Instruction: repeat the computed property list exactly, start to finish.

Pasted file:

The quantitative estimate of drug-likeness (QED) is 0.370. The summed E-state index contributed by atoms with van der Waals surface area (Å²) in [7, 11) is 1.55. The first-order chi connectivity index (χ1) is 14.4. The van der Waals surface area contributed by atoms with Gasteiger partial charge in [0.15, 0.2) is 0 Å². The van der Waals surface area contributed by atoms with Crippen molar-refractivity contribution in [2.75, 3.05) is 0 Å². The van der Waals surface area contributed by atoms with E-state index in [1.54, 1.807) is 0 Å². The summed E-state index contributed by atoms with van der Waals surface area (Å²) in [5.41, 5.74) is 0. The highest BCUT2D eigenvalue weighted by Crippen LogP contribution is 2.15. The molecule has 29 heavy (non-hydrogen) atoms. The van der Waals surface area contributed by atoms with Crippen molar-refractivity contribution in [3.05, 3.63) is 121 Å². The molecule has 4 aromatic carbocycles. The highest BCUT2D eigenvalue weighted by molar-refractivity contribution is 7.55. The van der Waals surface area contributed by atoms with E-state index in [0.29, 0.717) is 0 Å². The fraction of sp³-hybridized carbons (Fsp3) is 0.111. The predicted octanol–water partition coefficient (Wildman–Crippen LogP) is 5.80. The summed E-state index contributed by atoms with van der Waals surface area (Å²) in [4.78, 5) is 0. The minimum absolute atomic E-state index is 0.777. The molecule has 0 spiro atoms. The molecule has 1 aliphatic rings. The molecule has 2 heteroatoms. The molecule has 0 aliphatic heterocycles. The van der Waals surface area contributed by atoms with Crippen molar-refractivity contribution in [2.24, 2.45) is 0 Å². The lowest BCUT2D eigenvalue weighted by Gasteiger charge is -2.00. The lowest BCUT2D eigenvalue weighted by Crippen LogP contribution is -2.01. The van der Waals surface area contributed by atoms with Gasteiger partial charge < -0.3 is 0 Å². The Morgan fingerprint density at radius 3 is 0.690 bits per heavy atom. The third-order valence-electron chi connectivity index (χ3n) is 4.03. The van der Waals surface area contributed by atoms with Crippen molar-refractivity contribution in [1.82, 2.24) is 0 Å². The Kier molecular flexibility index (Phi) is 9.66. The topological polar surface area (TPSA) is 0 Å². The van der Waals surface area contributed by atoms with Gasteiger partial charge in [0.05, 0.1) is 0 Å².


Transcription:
The quantitative estimate of drug-likeness (QED) is 0.370. The summed E-state index contributed by atoms with van der Waals surface area (Å²) in [7, 11) is 1.55. The first-order chi connectivity index (χ1) is 14.4. The van der Waals surface area contributed by atoms with Gasteiger partial charge in [0.15, 0.2) is 0 Å². The van der Waals surface area contributed by atoms with Crippen molar-refractivity contribution in [2.75, 3.05) is 0 Å². The van der Waals surface area contributed by atoms with E-state index in [1.54, 1.807) is 0 Å². The summed E-state index contributed by atoms with van der Waals surface area (Å²) in [5.41, 5.74) is 0. The highest BCUT2D eigenvalue weighted by Crippen LogP contribution is 2.15. The molecule has 29 heavy (non-hydrogen) atoms. The van der Waals surface area contributed by atoms with Crippen molar-refractivity contribution in [3.05, 3.63) is 121 Å². The molecule has 4 aromatic carbocycles. The highest BCUT2D eigenvalue weighted by molar-refractivity contribution is 7.55. The van der Waals surface area contributed by atoms with E-state index in [0.29, 0.717) is 0 Å². The fraction of sp³-hybridized carbons (Fsp3) is 0.111. The predicted octanol–water partition coefficient (Wildman–Crippen LogP) is 5.80. The summed E-state index contributed by atoms with van der Waals surface area (Å²) in [4.78, 5) is 0. The minimum absolute atomic E-state index is 0.777. The molecule has 0 spiro atoms. The molecule has 1 aliphatic rings. The molecule has 2 heteroatoms. The molecule has 0 aliphatic heterocycles. The van der Waals surface area contributed by atoms with Crippen molar-refractivity contribution in [2.24, 2.45) is 0 Å². The lowest BCUT2D eigenvalue weighted by Gasteiger charge is -2.00. The lowest BCUT2D eigenvalue weighted by Crippen LogP contribution is -2.01. The van der Waals surface area contributed by atoms with Gasteiger partial charge < -0.3 is 0 Å². The Morgan fingerprint density at radius 3 is 0.690 bits per heavy atom. The third-order valence-electron chi connectivity index (χ3n) is 4.03. The van der Waals surface area contributed by atoms with Crippen molar-refractivity contribution in [1.82, 2.24) is 0 Å². The Kier molecular flexibility index (Phi) is 9.66. The topological polar surface area (TPSA) is 0 Å². The van der Waals surface area contributed by atoms with Gasteiger partial charge in [0.05, 0.1) is 0 Å².